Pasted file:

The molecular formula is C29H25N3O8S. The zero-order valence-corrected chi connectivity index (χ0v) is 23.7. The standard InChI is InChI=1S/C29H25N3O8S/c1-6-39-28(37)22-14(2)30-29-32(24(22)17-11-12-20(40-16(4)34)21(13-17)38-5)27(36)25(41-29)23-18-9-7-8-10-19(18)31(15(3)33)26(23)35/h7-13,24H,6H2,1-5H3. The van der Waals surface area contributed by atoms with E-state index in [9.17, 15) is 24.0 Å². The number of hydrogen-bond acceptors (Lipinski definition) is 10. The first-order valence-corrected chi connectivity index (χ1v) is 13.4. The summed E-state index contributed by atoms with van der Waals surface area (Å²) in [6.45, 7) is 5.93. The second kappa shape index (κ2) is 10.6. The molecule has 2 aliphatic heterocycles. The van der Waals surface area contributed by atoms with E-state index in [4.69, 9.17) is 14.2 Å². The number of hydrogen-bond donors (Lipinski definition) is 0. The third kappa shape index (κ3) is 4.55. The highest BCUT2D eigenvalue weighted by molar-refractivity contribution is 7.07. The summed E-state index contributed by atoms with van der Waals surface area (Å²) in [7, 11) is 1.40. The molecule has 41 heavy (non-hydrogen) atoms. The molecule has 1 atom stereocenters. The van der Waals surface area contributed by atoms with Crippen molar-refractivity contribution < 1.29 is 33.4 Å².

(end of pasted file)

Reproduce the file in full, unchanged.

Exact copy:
The molecular formula is C29H25N3O8S. The zero-order valence-corrected chi connectivity index (χ0v) is 23.7. The standard InChI is InChI=1S/C29H25N3O8S/c1-6-39-28(37)22-14(2)30-29-32(24(22)17-11-12-20(40-16(4)34)21(13-17)38-5)27(36)25(41-29)23-18-9-7-8-10-19(18)31(15(3)33)26(23)35/h7-13,24H,6H2,1-5H3. The van der Waals surface area contributed by atoms with E-state index in [9.17, 15) is 24.0 Å². The number of hydrogen-bond acceptors (Lipinski definition) is 10. The first-order valence-corrected chi connectivity index (χ1v) is 13.4. The summed E-state index contributed by atoms with van der Waals surface area (Å²) in [6.45, 7) is 5.93. The second kappa shape index (κ2) is 10.6. The molecule has 2 aliphatic heterocycles. The van der Waals surface area contributed by atoms with E-state index in [4.69, 9.17) is 14.2 Å². The number of hydrogen-bond donors (Lipinski definition) is 0. The third kappa shape index (κ3) is 4.55. The highest BCUT2D eigenvalue weighted by molar-refractivity contribution is 7.07. The summed E-state index contributed by atoms with van der Waals surface area (Å²) in [7, 11) is 1.40. The molecule has 41 heavy (non-hydrogen) atoms. The molecule has 1 atom stereocenters. The van der Waals surface area contributed by atoms with Crippen molar-refractivity contribution < 1.29 is 33.4 Å².